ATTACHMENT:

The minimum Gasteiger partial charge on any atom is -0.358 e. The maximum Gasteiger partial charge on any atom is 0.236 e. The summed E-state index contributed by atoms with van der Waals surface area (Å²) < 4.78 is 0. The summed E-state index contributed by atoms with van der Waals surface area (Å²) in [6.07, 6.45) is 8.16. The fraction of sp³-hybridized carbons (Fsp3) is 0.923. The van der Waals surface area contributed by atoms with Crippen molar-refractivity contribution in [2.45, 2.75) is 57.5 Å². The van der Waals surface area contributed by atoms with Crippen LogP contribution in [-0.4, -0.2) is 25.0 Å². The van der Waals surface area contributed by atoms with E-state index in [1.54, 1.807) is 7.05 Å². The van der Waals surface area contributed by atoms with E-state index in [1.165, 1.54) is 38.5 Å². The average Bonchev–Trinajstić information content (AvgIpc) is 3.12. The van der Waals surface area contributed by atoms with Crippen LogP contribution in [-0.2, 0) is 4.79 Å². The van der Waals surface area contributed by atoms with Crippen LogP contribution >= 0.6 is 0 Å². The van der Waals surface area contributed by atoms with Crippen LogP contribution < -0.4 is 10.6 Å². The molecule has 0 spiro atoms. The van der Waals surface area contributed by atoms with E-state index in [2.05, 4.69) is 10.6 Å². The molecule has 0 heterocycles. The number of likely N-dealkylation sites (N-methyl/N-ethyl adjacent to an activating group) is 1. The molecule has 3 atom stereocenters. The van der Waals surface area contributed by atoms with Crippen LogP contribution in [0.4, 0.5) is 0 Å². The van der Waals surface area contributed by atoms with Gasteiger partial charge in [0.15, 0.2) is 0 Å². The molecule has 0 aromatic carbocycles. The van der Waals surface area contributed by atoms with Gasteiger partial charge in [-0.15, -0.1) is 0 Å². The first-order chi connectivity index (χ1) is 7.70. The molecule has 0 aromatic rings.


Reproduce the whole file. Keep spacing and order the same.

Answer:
The minimum Gasteiger partial charge on any atom is -0.358 e. The maximum Gasteiger partial charge on any atom is 0.236 e. The summed E-state index contributed by atoms with van der Waals surface area (Å²) < 4.78 is 0. The summed E-state index contributed by atoms with van der Waals surface area (Å²) in [6.07, 6.45) is 8.16. The fraction of sp³-hybridized carbons (Fsp3) is 0.923. The van der Waals surface area contributed by atoms with Crippen molar-refractivity contribution in [2.45, 2.75) is 57.5 Å². The van der Waals surface area contributed by atoms with Crippen LogP contribution in [-0.4, -0.2) is 25.0 Å². The van der Waals surface area contributed by atoms with E-state index in [1.54, 1.807) is 7.05 Å². The van der Waals surface area contributed by atoms with E-state index in [1.165, 1.54) is 38.5 Å². The average Bonchev–Trinajstić information content (AvgIpc) is 3.12. The van der Waals surface area contributed by atoms with Crippen LogP contribution in [-0.2, 0) is 4.79 Å². The van der Waals surface area contributed by atoms with Crippen LogP contribution >= 0.6 is 0 Å². The van der Waals surface area contributed by atoms with Crippen LogP contribution < -0.4 is 10.6 Å². The molecule has 0 spiro atoms. The van der Waals surface area contributed by atoms with E-state index in [2.05, 4.69) is 10.6 Å². The molecule has 0 heterocycles. The number of likely N-dealkylation sites (N-methyl/N-ethyl adjacent to an activating group) is 1. The molecule has 3 atom stereocenters. The van der Waals surface area contributed by atoms with Crippen LogP contribution in [0.4, 0.5) is 0 Å². The van der Waals surface area contributed by atoms with Gasteiger partial charge in [0.15, 0.2) is 0 Å². The molecule has 0 aromatic carbocycles. The van der Waals surface area contributed by atoms with Gasteiger partial charge in [-0.15, -0.1) is 0 Å². The first-order chi connectivity index (χ1) is 7.70. The molecule has 0 aromatic rings.